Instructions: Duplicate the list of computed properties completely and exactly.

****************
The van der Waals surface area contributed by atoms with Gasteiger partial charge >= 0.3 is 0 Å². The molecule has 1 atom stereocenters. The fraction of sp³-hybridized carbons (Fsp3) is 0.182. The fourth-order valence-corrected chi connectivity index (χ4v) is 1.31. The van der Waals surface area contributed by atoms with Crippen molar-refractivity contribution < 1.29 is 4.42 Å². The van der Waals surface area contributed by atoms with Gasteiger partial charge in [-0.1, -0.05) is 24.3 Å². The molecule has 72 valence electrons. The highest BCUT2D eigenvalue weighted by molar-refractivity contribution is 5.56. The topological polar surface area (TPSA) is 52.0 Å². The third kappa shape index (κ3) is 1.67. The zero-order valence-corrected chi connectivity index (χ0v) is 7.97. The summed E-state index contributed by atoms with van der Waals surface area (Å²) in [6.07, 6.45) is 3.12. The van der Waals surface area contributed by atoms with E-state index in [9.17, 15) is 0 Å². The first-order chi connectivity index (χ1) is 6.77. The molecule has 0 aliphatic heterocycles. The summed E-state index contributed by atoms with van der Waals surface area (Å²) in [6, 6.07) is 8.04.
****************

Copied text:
The van der Waals surface area contributed by atoms with Gasteiger partial charge >= 0.3 is 0 Å². The molecule has 1 atom stereocenters. The fraction of sp³-hybridized carbons (Fsp3) is 0.182. The fourth-order valence-corrected chi connectivity index (χ4v) is 1.31. The van der Waals surface area contributed by atoms with Crippen molar-refractivity contribution < 1.29 is 4.42 Å². The van der Waals surface area contributed by atoms with Gasteiger partial charge in [-0.1, -0.05) is 24.3 Å². The molecule has 72 valence electrons. The highest BCUT2D eigenvalue weighted by molar-refractivity contribution is 5.56. The topological polar surface area (TPSA) is 52.0 Å². The third kappa shape index (κ3) is 1.67. The zero-order valence-corrected chi connectivity index (χ0v) is 7.97. The summed E-state index contributed by atoms with van der Waals surface area (Å²) in [6.07, 6.45) is 3.12. The van der Waals surface area contributed by atoms with E-state index in [9.17, 15) is 0 Å². The first-order chi connectivity index (χ1) is 6.77. The molecule has 0 aliphatic heterocycles. The summed E-state index contributed by atoms with van der Waals surface area (Å²) in [6, 6.07) is 8.04.